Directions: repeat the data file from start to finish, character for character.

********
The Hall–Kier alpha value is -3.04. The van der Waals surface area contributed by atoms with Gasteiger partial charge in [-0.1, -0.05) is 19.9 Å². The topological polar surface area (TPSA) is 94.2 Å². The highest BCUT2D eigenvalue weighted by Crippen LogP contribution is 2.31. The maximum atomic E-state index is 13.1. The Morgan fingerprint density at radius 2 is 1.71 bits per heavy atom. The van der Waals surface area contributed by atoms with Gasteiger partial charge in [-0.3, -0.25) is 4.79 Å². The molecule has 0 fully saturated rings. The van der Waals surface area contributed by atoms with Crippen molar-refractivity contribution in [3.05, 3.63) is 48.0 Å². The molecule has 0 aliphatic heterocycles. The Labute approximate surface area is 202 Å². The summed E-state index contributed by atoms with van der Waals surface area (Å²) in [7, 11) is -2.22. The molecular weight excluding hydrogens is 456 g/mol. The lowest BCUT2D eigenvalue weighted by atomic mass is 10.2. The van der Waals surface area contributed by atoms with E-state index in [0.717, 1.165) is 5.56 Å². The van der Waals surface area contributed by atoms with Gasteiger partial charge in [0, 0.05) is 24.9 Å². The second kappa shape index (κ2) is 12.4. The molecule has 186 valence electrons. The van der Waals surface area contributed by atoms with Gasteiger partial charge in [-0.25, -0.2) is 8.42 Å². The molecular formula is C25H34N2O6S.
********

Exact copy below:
The Hall–Kier alpha value is -3.04. The van der Waals surface area contributed by atoms with Gasteiger partial charge in [-0.1, -0.05) is 19.9 Å². The topological polar surface area (TPSA) is 94.2 Å². The highest BCUT2D eigenvalue weighted by Crippen LogP contribution is 2.31. The maximum atomic E-state index is 13.1. The Morgan fingerprint density at radius 2 is 1.71 bits per heavy atom. The van der Waals surface area contributed by atoms with Gasteiger partial charge in [-0.3, -0.25) is 4.79 Å². The molecule has 0 fully saturated rings. The van der Waals surface area contributed by atoms with Crippen molar-refractivity contribution in [3.05, 3.63) is 48.0 Å². The molecule has 0 aliphatic heterocycles. The Labute approximate surface area is 202 Å². The summed E-state index contributed by atoms with van der Waals surface area (Å²) in [7, 11) is -2.22. The molecular weight excluding hydrogens is 456 g/mol. The lowest BCUT2D eigenvalue weighted by atomic mass is 10.2. The van der Waals surface area contributed by atoms with E-state index in [0.717, 1.165) is 5.56 Å². The van der Waals surface area contributed by atoms with Gasteiger partial charge in [0, 0.05) is 24.9 Å². The second kappa shape index (κ2) is 12.4. The molecule has 186 valence electrons. The van der Waals surface area contributed by atoms with Gasteiger partial charge in [-0.25, -0.2) is 8.42 Å². The molecular formula is C25H34N2O6S.